The grande dames of Akron society once again will grace us with their presence.
For the fifth year, Akron’s Hower House is the setting for In the Company of Extraordinary Women, a Victorian tea honoring late, great citizens of the past.
Sponsored by the Friends of Hower House, the Women’s History Month event re-creates the formal teas that socialite Grace Hower Crawford (1881-1973) and her mother, Blanche Bruout Hower (1862-1952), held in the 28-room mansion on Fir Hill.
Actresses will portray the hostesses and special guests during four shows March 16-17. Seating is limited to 50 guests at each show.
Organizers promise a riveting, informative afternoon. The story should also be sobering. According to this year’s plot, the shocking news of World War II will be the subject of conversation.
As portrayed by actresses, the guests at this year’s tea are Idabelle Smith Firestone, Hazel Steiner Polsky, Gertrude Penfield Seiberling and Grace Hower Crawford.
Frank Chaff IV wrote the play and will serve as director. The cast features Nici Romo, Josie Reynolds, Natalie Beckwith, Alex Agosta, Miranda Roth, Erica Peters, Annabelle Rogers, Libby Justus and Delilah Tuminello. Pianist Ben Cochran will provide accompaniment.
One lump or two? Let the tea flow. Here is more about the esteemed guests:
Idabelle Firestone (1874-1954)
Mrs. Firestone was a gifted songwriter and composer, penning such tunes as If I Could Tell You, In My Garden, Melody of Love and You Are the Song in My Heart. The Idabelle Firestone School of Nursing was named for her, as was the Idabelle Firestone marigold, developed by Philadelphia botanist David Burpee.
She married Harvey S. Firestone in 1895 and for a time lived at Fir Hill and Forge Street before they built and moved into Harbel Manor in West Akron.
“I think we all should make the best possible job of our life’s work, whatever it may be,” she said at her 75th birthday celebration in 1949. “Mine has been that of a homemaker. For years, all my hours were spent trying to be a good wife and mother. Now I’m trying to be a good grandmother.”
Hazel Polsky (1882-1964)
Mrs. Polsky was active in many Summit County civic and cultural organizations including Akron City Hospital, Children’s Hospital and the Women’s City Club. She was known as a gracious woman who was devoted to her husband and children. She was married to Bert Polsky, owner of the popular local department store.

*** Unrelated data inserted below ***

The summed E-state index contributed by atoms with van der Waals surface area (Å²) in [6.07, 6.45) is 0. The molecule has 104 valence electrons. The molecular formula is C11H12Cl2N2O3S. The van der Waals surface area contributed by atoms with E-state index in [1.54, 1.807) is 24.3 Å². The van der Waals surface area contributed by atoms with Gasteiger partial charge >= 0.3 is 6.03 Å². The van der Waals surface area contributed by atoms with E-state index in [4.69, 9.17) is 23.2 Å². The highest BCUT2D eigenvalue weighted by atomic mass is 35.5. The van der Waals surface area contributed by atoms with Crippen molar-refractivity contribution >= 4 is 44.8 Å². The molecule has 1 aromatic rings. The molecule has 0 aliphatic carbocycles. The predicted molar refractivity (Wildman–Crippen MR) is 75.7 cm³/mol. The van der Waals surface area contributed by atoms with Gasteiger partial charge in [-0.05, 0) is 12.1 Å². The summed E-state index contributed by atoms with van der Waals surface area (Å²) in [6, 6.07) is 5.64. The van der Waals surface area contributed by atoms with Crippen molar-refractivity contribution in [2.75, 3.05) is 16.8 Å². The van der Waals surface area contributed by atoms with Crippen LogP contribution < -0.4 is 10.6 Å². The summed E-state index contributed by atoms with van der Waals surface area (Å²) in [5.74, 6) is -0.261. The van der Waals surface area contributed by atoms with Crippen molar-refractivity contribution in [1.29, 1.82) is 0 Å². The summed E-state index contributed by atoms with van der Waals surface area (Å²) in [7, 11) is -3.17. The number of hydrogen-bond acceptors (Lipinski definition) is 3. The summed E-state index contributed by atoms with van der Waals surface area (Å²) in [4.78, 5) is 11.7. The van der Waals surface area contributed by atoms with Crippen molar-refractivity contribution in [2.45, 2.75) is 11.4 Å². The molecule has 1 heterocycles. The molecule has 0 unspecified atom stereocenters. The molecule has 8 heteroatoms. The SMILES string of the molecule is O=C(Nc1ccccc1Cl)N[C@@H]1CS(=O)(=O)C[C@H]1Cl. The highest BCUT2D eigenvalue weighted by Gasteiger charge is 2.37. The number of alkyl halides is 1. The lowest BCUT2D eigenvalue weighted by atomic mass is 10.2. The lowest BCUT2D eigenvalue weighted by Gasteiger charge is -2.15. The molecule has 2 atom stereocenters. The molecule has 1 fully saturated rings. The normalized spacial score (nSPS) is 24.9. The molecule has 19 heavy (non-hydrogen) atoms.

Her father was Noah R. Steiner, who developed and named Kenmore.
Upon Mrs. Polsky’s death at age 81, the Beacon Journal eulogized her as a woman who exemplified the best connotations of the word “lady.”
“Here was a woman whose grace of manner, whose devotion to husband and children and whose service to the community made her beloved by all who had the good fortune to know her,” the newspaper reported.
Gertrude Seiberling (1866-1946)
Mrs. Seiberling, the wife of Goodyear co-founder F.A. Seiberling, was an Akron humanitarian and cultural leader.
A talented painter, singer and musician, she was a founder of the Tuesday Musical Club, Akron Garden Club, Women’s Art League of Akron and National Federation of Music Clubs.
Mrs. Seiberling sang before President William Howard Taft at the White House, appeared in productions at Akron’s Academy of Music and produced more than 100 paintings — about 80 of which remain at Stan Hywet Hall & Gardens.
She was known for her gracious hospitality and lifelong commitment to the arts.
“Here is the kind of wealth that doesn’t fluctuate with the stock market,” the Rev. Walter F. Tunks, rector of St. Paul’s Episcopal Church, eulogized at Mrs. Seiberling’s funeral. “We rejoice in all that she did to enrich the cultural life of this community.”
Grace Crawford (1881-1973)
Mrs. Crawford was the daughter and eldest child of Blanche Bruot and Milton Otis Hower. She and her husband, John, were the third generation to live at Hower House.
Her grandfather, John Henry Hower, an Akron industrialist, built the mansion in 1871. The family had owned the land since 1812. Seiberling and Firestone children used to play on the property.
Mrs. Crawford was active in local cultural and civic organizations and was one of the founding members of Weathervane Playhouse.
She was known for inviting University of Akron students to formal teas in her home. She gave the property and its furnishings to UA in 1971, and lived there until her death two years later at age 92.
“I hereby bequeath to the University of Akron, it being my wish that the bulk of these furnishings be preserved in said residence to the end that it retain its present character,” she wrote in her will.
If you would like to sip tea with these extraordinary women (and some of their modern contemporaries), you are cordially invited.
The deadline for reservations is Friday.
Per usual, if this year’s event is another success, expect more distinguished guests to visit Hower House in 2014.
Mark J. Price is the author of The Rest Is History: True Tales From Akron’s Vibrant Past, a book from the University of Akron Press. He can be reached at 330-996-3850 or firstname.lastname@example.org.